We thanked the Israeli Environmental Protection Minister Tamar Zandberg for her announcement in September of a new marine protection zone in the Mediterranean Sea. Palmahim is a unique reserve of its kind within the exclusive economic zone [EEZ]. This doubles the marine protected areas in Israel and hosts species unique to the Mediterranean Sea.
We contacted Green Party Senator Mehreen Faruqi on the occasion of an important Live Exports demonstration in Parliament in August, thanking her for her strong support, as ever, or animal welfare, and stating that we would be with them in spirit.
Labor had promised, if elected, to ban live exports. Their new Agriculture Minister, Murray Watt, had stated that exports of sheep would be stopped, but in their second term.
We introduced ourselves as seasoned campaigners against this cruel trade and asked him not to wait until then– a second term may never come.
We also made the point that cattle suffer just as much as sheep and on at least two occasions of shipping them to Indonesia, they were treated in egregiously appalling ways; we told him that in fact we had protested to Indonesia on the first occasion and had our letter, kindly translated into Bahasa by BAWA Bali, printed in their press.
We wrote to the Federal Minister Tanya Plibesek about the protection of sharks and shark finning.
In July this year, the Queensland Government implemented a ‘fins naturally attached’ (FNA) rule in itsGulf of Carpentaria Fisheries, applying it only to scalloped and great hammerheads.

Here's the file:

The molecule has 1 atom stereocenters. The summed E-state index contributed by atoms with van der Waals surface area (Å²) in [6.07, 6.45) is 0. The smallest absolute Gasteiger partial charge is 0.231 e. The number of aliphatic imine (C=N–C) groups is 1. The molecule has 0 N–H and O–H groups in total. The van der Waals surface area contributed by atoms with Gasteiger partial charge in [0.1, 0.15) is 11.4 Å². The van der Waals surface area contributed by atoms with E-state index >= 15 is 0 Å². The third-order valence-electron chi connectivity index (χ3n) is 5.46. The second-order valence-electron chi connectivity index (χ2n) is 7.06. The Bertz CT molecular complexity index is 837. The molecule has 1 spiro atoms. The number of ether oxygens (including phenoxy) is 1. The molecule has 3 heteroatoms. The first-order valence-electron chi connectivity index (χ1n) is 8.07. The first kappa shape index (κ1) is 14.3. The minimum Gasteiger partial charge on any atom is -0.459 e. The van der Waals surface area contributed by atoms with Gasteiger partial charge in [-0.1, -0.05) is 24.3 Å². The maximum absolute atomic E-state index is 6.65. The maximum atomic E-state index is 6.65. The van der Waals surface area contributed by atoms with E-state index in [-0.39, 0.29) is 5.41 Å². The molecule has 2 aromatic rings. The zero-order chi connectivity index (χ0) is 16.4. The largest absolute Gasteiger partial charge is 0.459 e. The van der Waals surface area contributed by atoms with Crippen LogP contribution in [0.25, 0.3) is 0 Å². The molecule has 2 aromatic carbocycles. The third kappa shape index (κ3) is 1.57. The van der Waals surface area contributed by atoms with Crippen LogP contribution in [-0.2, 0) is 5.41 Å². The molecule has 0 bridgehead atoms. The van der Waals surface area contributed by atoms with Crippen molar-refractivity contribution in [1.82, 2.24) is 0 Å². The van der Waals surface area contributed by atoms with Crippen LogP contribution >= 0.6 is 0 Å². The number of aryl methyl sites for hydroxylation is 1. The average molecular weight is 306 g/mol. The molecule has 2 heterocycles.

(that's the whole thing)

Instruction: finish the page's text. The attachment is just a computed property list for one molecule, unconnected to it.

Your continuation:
We read, in information received from the Australian Marine Conservation Society, that this determination is four years too late, and was prompted only by the threat of scalloped hammerheads being listed by the federal government as Endangered.
We were encouraged to read that the Minister is seeking further scientific adviceas to whether Queensland Government’s rule change will affect the extinction risk of the scalloped hammerhead shark and that a decision regarding the fate of scalloped hammerhead protection under national environment laws must be made by December 1st.
Finally, Aotearoa New Zealand:
Dairy cows suffer greatly in NZ. A consultation has been set up to investigate conditions and we submitted our thinking on the subject.
We also wrote, for the third time on this matter, to Minister Damien O’Connor.
Since the 1990s, their dairy industry has squeezed cows more closely together for higher production. They are exposed to the harsh weather because shelterbelts were removed to fit in more cows. Intensive winter grazing can see cows crammed in at two per metre and forced to sleep and give birth in mud.
This in fact contravenes their requirements to give cows and calves adequate shelter. If they are serious about welfare, they should reduce herd numbers to provide space in decent surroundings in order to make the lives of cows and calves more bearable.
~ Marian Hussenbux – 2 November 2022